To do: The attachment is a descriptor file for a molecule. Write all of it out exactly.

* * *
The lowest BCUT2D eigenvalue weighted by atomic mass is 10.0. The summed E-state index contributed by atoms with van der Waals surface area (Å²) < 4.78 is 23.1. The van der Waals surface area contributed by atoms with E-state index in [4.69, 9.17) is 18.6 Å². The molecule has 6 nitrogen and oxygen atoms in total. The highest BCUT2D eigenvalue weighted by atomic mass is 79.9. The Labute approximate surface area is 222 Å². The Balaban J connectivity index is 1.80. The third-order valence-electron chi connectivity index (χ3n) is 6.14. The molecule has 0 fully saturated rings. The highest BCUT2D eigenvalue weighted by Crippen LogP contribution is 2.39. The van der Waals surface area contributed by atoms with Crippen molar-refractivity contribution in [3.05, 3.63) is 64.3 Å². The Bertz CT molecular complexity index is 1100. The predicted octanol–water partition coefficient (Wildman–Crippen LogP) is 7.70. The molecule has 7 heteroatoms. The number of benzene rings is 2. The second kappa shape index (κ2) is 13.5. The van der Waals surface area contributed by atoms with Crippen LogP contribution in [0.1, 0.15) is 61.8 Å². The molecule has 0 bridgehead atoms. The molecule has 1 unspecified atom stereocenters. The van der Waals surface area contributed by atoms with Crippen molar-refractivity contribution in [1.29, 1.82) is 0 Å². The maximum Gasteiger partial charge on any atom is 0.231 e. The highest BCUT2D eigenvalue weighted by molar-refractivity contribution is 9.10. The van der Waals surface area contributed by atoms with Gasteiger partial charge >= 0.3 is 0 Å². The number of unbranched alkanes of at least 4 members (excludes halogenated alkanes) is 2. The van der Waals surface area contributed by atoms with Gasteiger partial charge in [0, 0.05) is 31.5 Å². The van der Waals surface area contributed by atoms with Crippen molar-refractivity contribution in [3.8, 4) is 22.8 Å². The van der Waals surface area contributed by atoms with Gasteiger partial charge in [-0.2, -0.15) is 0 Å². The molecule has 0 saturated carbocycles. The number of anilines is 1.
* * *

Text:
The lowest BCUT2D eigenvalue weighted by atomic mass is 10.0. The summed E-state index contributed by atoms with van der Waals surface area (Å²) < 4.78 is 23.1. The van der Waals surface area contributed by atoms with E-state index in [4.69, 9.17) is 18.6 Å². The molecule has 6 nitrogen and oxygen atoms in total. The highest BCUT2D eigenvalue weighted by atomic mass is 79.9. The Labute approximate surface area is 222 Å². The Balaban J connectivity index is 1.80. The third-order valence-electron chi connectivity index (χ3n) is 6.14. The molecule has 0 fully saturated rings. The highest BCUT2D eigenvalue weighted by Crippen LogP contribution is 2.39. The van der Waals surface area contributed by atoms with Crippen molar-refractivity contribution in [3.05, 3.63) is 64.3 Å². The Bertz CT molecular complexity index is 1100. The predicted octanol–water partition coefficient (Wildman–Crippen LogP) is 7.70. The molecule has 7 heteroatoms. The number of benzene rings is 2. The second kappa shape index (κ2) is 13.5. The van der Waals surface area contributed by atoms with Crippen LogP contribution in [0.1, 0.15) is 61.8 Å². The molecule has 0 bridgehead atoms. The molecule has 1 unspecified atom stereocenters. The van der Waals surface area contributed by atoms with Crippen molar-refractivity contribution in [1.29, 1.82) is 0 Å². The maximum Gasteiger partial charge on any atom is 0.231 e. The highest BCUT2D eigenvalue weighted by molar-refractivity contribution is 9.10. The van der Waals surface area contributed by atoms with Gasteiger partial charge >= 0.3 is 0 Å². The number of unbranched alkanes of at least 4 members (excludes halogenated alkanes) is 2. The van der Waals surface area contributed by atoms with Gasteiger partial charge in [0, 0.05) is 31.5 Å². The van der Waals surface area contributed by atoms with Crippen molar-refractivity contribution in [3.8, 4) is 22.8 Å². The van der Waals surface area contributed by atoms with Gasteiger partial charge in [-0.2, -0.15) is 0 Å². The molecule has 0 saturated carbocycles. The number of anilines is 1.